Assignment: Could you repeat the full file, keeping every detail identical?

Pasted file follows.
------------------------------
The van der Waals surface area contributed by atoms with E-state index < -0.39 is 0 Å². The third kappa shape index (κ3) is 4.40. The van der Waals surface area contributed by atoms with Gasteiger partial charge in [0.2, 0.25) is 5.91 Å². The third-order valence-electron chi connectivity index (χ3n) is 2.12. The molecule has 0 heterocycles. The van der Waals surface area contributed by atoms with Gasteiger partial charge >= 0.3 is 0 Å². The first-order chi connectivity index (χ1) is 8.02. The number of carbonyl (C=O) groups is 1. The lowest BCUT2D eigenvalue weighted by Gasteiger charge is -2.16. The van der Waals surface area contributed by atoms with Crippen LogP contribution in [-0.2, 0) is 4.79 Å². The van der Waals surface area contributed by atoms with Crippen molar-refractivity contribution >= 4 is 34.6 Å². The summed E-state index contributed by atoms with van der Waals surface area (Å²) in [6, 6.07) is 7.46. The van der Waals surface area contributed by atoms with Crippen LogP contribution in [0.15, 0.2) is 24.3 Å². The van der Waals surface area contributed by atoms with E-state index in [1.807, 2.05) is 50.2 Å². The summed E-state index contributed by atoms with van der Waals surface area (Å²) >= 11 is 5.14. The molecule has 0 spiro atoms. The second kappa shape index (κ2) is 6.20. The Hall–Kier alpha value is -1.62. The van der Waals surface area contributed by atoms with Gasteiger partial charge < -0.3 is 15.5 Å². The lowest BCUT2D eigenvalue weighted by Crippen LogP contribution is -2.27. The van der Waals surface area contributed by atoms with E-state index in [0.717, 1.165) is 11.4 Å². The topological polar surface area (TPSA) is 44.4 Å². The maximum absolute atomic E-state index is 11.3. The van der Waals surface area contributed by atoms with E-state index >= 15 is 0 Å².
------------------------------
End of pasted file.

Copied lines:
The van der Waals surface area contributed by atoms with E-state index < -0.39 is 0 Å². The third kappa shape index (κ3) is 4.40. The van der Waals surface area contributed by atoms with Gasteiger partial charge in [0.2, 0.25) is 5.91 Å². The third-order valence-electron chi connectivity index (χ3n) is 2.12. The molecule has 0 heterocycles. The van der Waals surface area contributed by atoms with Gasteiger partial charge >= 0.3 is 0 Å². The first-order chi connectivity index (χ1) is 8.02. The number of carbonyl (C=O) groups is 1. The lowest BCUT2D eigenvalue weighted by Gasteiger charge is -2.16. The van der Waals surface area contributed by atoms with Crippen LogP contribution in [-0.2, 0) is 4.79 Å². The van der Waals surface area contributed by atoms with Crippen molar-refractivity contribution >= 4 is 34.6 Å². The summed E-state index contributed by atoms with van der Waals surface area (Å²) in [6, 6.07) is 7.46. The van der Waals surface area contributed by atoms with Crippen LogP contribution in [0.15, 0.2) is 24.3 Å². The van der Waals surface area contributed by atoms with E-state index in [1.807, 2.05) is 50.2 Å². The summed E-state index contributed by atoms with van der Waals surface area (Å²) >= 11 is 5.14. The molecule has 0 spiro atoms. The second kappa shape index (κ2) is 6.20. The Hall–Kier alpha value is -1.62. The van der Waals surface area contributed by atoms with Gasteiger partial charge < -0.3 is 15.5 Å². The lowest BCUT2D eigenvalue weighted by Crippen LogP contribution is -2.27. The van der Waals surface area contributed by atoms with E-state index in [0.717, 1.165) is 11.4 Å². The topological polar surface area (TPSA) is 44.4 Å². The maximum absolute atomic E-state index is 11.3. The van der Waals surface area contributed by atoms with E-state index >= 15 is 0 Å².